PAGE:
Personally not something I’d undertake even if I owned or had excess to a tool and cutter grinder.

Either ways, just my $0.02c worth. :)
A day without laughter is a day wasted. ~ Charlie Chaplin

User avatar
Xplorer
Member
Posts: 740
Joined: Sat Apr 18, 2015 11:41 pm

Re: Knifemakers, Machinists: Help Me Jimp

Postby Xplorer » Sun Nov 22, 2020 9:57 am

To do the jimping by hand, measure and pre-mark the cuts. With the knife in a vise (jaws lined with leather or rubber) set up guide rails to keep the mark you're working on positioned perfectly and choose the correct shaped diamond file to achieve the jimping size you and shape you want. It's slow and tedious but you can get there with patience. I would not suggest going very deep into a lock bar.
I couldn't find a pic of me hand-filing jimping but as you can see here, you can make whatever shape you want with diamond files if you're careful and patient.
Image

By far the easiest way to do it is to lock up the knife in a mill vise and choose the carbide end mill that matches your width and shape requirements. But, I'm guessing if you had a mill in the garage you might not have asked..so diamond files are an inexpensive way to get the job done.
Here's the result of a ball-end mill cutting jimping through G10 and a hardened blade.
Image
Image

I suggest these potential methods because I too like to do things myself, but I should add that I don't actually suggest trying this for the first time on a finished knife unless you're willing to risk ruining it. Practicing on scrap metal until you're confident you know what's going to happen would be my best suggestion.
:spyder: Spyderco fan and collector since 1991. :spyder:
Father of 2, nature explorer, custom knife maker.
@Xplorer42 on Instagram.

User avatar
Bolster
Member
Posts: 1584
Joined: Sat Mar 03, 2007 1:27 pm
Location: CalyFRNia

Re: Knifemakers, Machinists: Help Me Jimp

Postby Bolster » Sun Nov 22, 2020 10:15 am

Xplorer wrote:
Sun Nov 22, 2020 9:57 am
By far the easiest way to do it is to lock up the knife in a mill vise and choose the carbide end mill that matches your width and shape requirements. But, I'm guessing if you had a mill in the garage you might not have asked..so diamond files are an inexpensive way to get the job done. Here's the result of a ball-end mill cutting jimping through G10 and a hardened blade.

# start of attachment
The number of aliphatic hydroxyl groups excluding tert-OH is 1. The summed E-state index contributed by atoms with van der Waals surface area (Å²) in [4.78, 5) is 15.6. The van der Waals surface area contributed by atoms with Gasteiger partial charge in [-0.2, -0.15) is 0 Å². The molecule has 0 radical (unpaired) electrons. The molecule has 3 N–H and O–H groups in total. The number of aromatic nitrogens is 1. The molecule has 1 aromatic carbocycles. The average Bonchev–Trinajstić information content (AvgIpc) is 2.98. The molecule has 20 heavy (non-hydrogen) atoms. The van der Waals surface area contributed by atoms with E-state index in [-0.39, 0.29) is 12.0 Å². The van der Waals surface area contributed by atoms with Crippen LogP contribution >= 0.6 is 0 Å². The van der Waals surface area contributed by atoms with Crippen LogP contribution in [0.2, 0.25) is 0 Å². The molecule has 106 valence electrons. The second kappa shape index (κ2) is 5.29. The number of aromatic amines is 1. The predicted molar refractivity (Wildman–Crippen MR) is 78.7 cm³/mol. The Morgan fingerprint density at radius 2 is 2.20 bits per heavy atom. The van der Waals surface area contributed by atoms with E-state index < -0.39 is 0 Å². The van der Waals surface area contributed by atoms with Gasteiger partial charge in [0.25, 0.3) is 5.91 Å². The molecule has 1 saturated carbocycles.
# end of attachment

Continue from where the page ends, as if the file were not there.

Big, big thank you, Xplorer. Yes, I have a small mill (400 lbs), but work mainly with aluminum and soft steels and have no experience machining hard steels. The V-shaped cutter (#1 in my photograph) is carbide. I'm surprised and pleased to see that carbide can make a shallow cut through a hardened blade--although I recognize there's a big difference between your Bridgeport (?) and my Grizzly. I had assumed grinding might be the only possibility for a lockbar. Your work looks top-notch to me; congrats on the beautiful results. Thanks for sharing pix.

Recommendation to practice before cutting on a nice knife: Received loud and clear!! I'm in no rush to mess up a knife that has served me well for a decade.

User avatar
Xplorer
Member
Posts: 740
Joined: Sat Apr 18, 2015 11:41 pm

Re: Knifemakers, Machinists: Help Me Jimp

Postby Xplorer » Sun Nov 22, 2020 10:29 am

In that case it's going to be easier for you than I expected. I still suggest trial run(s) on scrap metal. Unlike aluminum, you have to take shallow cuts in hardened steel but the carbide (sharp carbide) will cut through it no problem. I would suggest taking no more than 0.010" per pass and finish the last pass by cutting only 0.002" at higher speed. Refer to speed/feed chart to get your spindle speed correct for the size and number of flutes on your bit.

Also, remember that if you cut this while the knife is assembled, I would expect the lock bar to vibrate within the knife handle because it's got just enough side to side play to move freely within the handle. The results will not be good if vibration is allowed. I would only do this if I'm able to clamp the parts securely. That will likely require disassembly and possibly pinning the parts, but I'd have to look further into it to know how I'd do that.

Best regards
:spyder: Spyderco fan and collector since 1991. :spyder:
Father of 2, nature explorer, custom knife maker.
@Xplorer42 on Instagram.


Return to “Spyderco General Discussion”

Who is online

Users browsing this forum: Bing [Bot], Google [Bot], knife__bro69, Majestic-12 [Bot] and 26 guests